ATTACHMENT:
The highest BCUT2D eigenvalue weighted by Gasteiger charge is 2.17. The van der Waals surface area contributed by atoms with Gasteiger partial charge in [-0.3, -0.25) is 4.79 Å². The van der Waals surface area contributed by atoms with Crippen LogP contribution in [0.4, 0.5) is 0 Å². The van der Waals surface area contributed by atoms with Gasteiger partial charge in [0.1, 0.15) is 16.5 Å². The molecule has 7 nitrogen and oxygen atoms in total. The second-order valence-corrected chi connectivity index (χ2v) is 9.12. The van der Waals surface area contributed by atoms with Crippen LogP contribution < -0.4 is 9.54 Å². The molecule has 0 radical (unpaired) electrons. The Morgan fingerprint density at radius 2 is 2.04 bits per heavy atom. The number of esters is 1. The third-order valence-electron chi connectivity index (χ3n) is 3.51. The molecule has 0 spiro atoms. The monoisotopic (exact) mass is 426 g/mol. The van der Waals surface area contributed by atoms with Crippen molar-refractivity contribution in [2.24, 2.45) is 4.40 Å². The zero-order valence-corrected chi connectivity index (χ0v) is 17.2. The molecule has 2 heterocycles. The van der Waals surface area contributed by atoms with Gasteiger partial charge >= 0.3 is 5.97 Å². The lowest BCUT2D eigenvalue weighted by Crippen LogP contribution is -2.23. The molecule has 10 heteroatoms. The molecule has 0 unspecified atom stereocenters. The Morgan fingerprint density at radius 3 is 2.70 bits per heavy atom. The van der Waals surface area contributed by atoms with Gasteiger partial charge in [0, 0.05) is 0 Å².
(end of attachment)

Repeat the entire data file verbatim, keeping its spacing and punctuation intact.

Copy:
The highest BCUT2D eigenvalue weighted by Gasteiger charge is 2.17. The van der Waals surface area contributed by atoms with Gasteiger partial charge in [-0.3, -0.25) is 4.79 Å². The van der Waals surface area contributed by atoms with Crippen LogP contribution in [0.4, 0.5) is 0 Å². The van der Waals surface area contributed by atoms with Gasteiger partial charge in [0.1, 0.15) is 16.5 Å². The molecule has 7 nitrogen and oxygen atoms in total. The second-order valence-corrected chi connectivity index (χ2v) is 9.12. The van der Waals surface area contributed by atoms with Crippen LogP contribution < -0.4 is 9.54 Å². The molecule has 0 radical (unpaired) electrons. The Morgan fingerprint density at radius 2 is 2.04 bits per heavy atom. The number of esters is 1. The third-order valence-electron chi connectivity index (χ3n) is 3.51. The molecule has 0 spiro atoms. The monoisotopic (exact) mass is 426 g/mol. The van der Waals surface area contributed by atoms with Crippen molar-refractivity contribution in [2.24, 2.45) is 4.40 Å². The zero-order valence-corrected chi connectivity index (χ0v) is 17.2. The molecule has 2 heterocycles. The van der Waals surface area contributed by atoms with Gasteiger partial charge >= 0.3 is 5.97 Å². The lowest BCUT2D eigenvalue weighted by Crippen LogP contribution is -2.23. The molecule has 10 heteroatoms. The molecule has 0 unspecified atom stereocenters. The Morgan fingerprint density at radius 3 is 2.70 bits per heavy atom. The van der Waals surface area contributed by atoms with Gasteiger partial charge in [0, 0.05) is 0 Å².